“It’s going to be a really challenging year,” McGraw said.
Starting with the Orange. Though not ranked in the AP poll, Syracuse is No. 23 in the coaches’ poll.
“They’re a high-energy defensive team,” the coach said. “They like to press, (with) all different kinds of presses. They’re very aggressive defensively.”
“They’re zone and man,” said Ogunbowale, who leads the Irish at 20.8 points per game. “They switch it up a lot, so we just have to be ready to talk and repeat to each other what Coach says. It’s going to be loud in here, so we have to talk.”
Syracuse’s only loss this season came last week against No. 5 Mississippi State (13-0), a 76-65 decision that was part of an invitational in Las Vegas.
The Orange feature the nation’s assist leader in crafty Tiana Mangakahia, a 5-foot-6 sophomore from Australia who arrived by way of Hutchinson (Kan.) Community College.
“She’s terrific,” McGraw said of Mangakahia, averaging 10.8 assists to go with 16.0 points and 2.6 steals, countered by 4.6 turnovers. “She’s just got great vision, a great sense of where everybody is and how to get people the ball.”
Miranda Drummond, a 6-1 redshirt junior who sat out last season after transferring from St. Bonaventure, leads Syracuse at 17.3 points per game, while sophomore Gabrielle Cooper is at 11.7 points.
Those two have combined to hit 70-of-195 on 3-pointers for 35.9 percent, but the rest of the team is just 50-of-221 for 22.6 percent.
WHO: Syracuse (12-1) vs. No. 2 Notre Dame (11-1).
WHERE: Purcell Pavilion (9,149), Notre Dame.
WHEN: Thursday, 7 p.m.
TICKETS: Available, $5 to $15.
RADIO: Pulse (96.9 / 92.1 FM).
WEB: ACC Network Extra.
NOTING: Syracuse, a team with no seniors in its regular rotation, is paced by national assist leader Tiana Mangakahia at 10.8 per game. The sophomore from Australia is also averaging 16.0 points and 2.6 steals. Junior Miranda Drummond is at 17.3 points and 6.9 rebounds, and sophomore Gabrielle Cooper 11.7 points and 6.6 boards. Digna Strautmane, a 6-2 freshman from Latvia, is averaging 8.6 points, 8.2 boards and 2.7 blocks. … The Orange are among the nation’s leaders in 3-point attempts (32) and makes (9.2) per game, but are just 247th of 345 Division I teams in percentage at 28.8. … Irish leaders included Arike Ogunbowale (20.8 points per game), Jessica Shepard (15.1 ppg, 8.6 rebounds, but questionable for Thursday due to an ankle injury), Jackie Young (13.3 ppg, 7.9 rpg) and Marina Mabrey (12.0 ppg). Kathryn Westbeld is adding 10.3 ppg and 6.0 rpg over her last three outings. … Notre Dame has won 18 straight over Syracuse, its last loss coming in 2001-02, and is 15-0 all-time at home against the Orange. … Syracuse is averaging 4.7 fewer turnovers per contest than its opponents on the season (13.8 to 18.5), while in its last three games, ND is coughing up 5.3 more than its opponents (19.3 to 14.0).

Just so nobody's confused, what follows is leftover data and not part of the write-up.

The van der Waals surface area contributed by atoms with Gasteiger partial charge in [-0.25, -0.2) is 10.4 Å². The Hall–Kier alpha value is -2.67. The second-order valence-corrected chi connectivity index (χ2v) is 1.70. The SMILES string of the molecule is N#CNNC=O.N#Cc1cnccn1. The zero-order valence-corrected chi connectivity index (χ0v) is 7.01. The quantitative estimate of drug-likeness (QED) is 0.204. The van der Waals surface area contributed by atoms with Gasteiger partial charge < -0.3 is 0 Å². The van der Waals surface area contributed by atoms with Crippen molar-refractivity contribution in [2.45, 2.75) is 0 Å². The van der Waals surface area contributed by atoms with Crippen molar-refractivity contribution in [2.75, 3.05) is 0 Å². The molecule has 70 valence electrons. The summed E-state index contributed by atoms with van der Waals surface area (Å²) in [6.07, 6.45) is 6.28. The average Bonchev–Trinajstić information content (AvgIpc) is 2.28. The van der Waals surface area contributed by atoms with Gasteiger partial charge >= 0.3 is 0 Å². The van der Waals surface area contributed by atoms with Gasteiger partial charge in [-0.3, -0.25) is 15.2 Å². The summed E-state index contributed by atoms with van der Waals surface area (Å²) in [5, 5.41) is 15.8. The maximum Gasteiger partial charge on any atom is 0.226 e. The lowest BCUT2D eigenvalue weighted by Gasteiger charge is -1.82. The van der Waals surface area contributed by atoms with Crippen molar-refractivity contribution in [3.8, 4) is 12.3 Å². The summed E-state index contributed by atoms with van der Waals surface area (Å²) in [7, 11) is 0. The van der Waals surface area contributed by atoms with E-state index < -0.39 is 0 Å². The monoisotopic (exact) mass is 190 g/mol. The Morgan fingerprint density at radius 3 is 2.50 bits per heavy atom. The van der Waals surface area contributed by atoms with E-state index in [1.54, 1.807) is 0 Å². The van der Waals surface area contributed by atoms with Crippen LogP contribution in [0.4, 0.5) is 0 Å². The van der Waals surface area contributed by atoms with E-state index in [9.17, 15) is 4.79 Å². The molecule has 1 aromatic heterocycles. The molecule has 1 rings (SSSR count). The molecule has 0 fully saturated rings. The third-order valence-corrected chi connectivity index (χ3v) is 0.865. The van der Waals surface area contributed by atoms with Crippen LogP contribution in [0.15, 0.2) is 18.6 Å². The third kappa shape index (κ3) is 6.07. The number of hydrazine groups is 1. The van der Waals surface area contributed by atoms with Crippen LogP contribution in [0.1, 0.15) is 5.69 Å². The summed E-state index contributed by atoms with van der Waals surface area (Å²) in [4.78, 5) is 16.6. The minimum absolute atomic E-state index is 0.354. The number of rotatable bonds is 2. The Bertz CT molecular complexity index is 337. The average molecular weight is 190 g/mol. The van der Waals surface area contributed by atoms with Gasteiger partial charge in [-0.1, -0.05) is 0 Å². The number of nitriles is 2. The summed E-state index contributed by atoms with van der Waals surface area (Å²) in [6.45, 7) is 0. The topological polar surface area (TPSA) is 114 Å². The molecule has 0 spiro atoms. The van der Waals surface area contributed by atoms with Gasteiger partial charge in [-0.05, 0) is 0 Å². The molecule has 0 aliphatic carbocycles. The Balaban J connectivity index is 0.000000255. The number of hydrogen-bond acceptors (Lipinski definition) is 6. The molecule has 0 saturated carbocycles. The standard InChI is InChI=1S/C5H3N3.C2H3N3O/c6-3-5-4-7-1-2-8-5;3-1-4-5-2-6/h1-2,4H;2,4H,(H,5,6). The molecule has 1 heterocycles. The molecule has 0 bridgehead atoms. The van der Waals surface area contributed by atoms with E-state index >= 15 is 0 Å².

QUOTING: “We worked on it (Wednesday) in practice quite a bit, but we just have to make a point of taking care of the ball, making the passes. … We’re just not being smart with the ball. We know how to pass through pressure, we work on it in practice. We just have to transfer that over to the game.” — Arike Ogunbowale, Notre Dame guard, on the team’s recent increase in turnovers.